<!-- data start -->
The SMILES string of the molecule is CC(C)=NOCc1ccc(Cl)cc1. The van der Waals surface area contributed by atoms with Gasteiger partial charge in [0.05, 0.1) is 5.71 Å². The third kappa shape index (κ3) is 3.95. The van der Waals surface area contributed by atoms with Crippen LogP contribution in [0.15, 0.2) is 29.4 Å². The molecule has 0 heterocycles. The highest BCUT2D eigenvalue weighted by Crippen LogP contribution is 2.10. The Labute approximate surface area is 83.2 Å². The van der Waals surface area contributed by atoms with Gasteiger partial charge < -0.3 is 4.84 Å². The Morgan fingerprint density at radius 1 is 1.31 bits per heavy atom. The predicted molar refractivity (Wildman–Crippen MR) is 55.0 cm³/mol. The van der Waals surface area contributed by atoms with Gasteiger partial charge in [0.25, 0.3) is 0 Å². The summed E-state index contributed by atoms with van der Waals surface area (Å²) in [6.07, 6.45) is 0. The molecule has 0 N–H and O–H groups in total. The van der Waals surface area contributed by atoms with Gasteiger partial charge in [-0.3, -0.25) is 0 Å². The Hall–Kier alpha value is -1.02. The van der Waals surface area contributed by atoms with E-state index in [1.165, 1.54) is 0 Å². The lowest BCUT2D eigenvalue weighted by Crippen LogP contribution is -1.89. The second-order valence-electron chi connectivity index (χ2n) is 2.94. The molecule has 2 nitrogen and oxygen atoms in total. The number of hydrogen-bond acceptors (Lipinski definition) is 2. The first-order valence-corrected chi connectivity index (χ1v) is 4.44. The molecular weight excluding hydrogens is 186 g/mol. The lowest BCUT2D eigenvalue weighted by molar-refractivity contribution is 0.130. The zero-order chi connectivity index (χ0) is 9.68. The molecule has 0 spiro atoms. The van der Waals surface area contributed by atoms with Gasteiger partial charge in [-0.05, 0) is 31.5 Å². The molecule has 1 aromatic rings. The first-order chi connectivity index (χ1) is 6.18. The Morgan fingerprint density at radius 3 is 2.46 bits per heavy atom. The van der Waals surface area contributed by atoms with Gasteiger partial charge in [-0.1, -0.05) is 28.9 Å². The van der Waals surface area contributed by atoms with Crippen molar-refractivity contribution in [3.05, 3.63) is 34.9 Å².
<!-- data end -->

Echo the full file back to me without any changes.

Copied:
The SMILES string of the molecule is CC(C)=NOCc1ccc(Cl)cc1. The van der Waals surface area contributed by atoms with Gasteiger partial charge in [0.05, 0.1) is 5.71 Å². The third kappa shape index (κ3) is 3.95. The van der Waals surface area contributed by atoms with Crippen LogP contribution in [0.15, 0.2) is 29.4 Å². The molecule has 0 heterocycles. The highest BCUT2D eigenvalue weighted by Crippen LogP contribution is 2.10. The Labute approximate surface area is 83.2 Å². The van der Waals surface area contributed by atoms with Gasteiger partial charge < -0.3 is 4.84 Å². The Morgan fingerprint density at radius 1 is 1.31 bits per heavy atom. The predicted molar refractivity (Wildman–Crippen MR) is 55.0 cm³/mol. The van der Waals surface area contributed by atoms with Gasteiger partial charge in [0.25, 0.3) is 0 Å². The summed E-state index contributed by atoms with van der Waals surface area (Å²) in [6.07, 6.45) is 0. The molecule has 0 N–H and O–H groups in total. The van der Waals surface area contributed by atoms with Gasteiger partial charge in [-0.3, -0.25) is 0 Å². The Hall–Kier alpha value is -1.02. The van der Waals surface area contributed by atoms with E-state index in [1.165, 1.54) is 0 Å². The lowest BCUT2D eigenvalue weighted by Crippen LogP contribution is -1.89. The second-order valence-electron chi connectivity index (χ2n) is 2.94. The molecule has 2 nitrogen and oxygen atoms in total. The number of hydrogen-bond acceptors (Lipinski definition) is 2. The first-order valence-corrected chi connectivity index (χ1v) is 4.44. The molecular weight excluding hydrogens is 186 g/mol. The lowest BCUT2D eigenvalue weighted by molar-refractivity contribution is 0.130. The zero-order chi connectivity index (χ0) is 9.68. The molecule has 0 spiro atoms. The van der Waals surface area contributed by atoms with Gasteiger partial charge in [-0.05, 0) is 31.5 Å². The molecule has 1 aromatic rings. The first-order chi connectivity index (χ1) is 6.18. The Morgan fingerprint density at radius 3 is 2.46 bits per heavy atom. The van der Waals surface area contributed by atoms with Gasteiger partial charge in [-0.1, -0.05) is 28.9 Å². The van der Waals surface area contributed by atoms with Crippen molar-refractivity contribution in [3.05, 3.63) is 34.9 Å².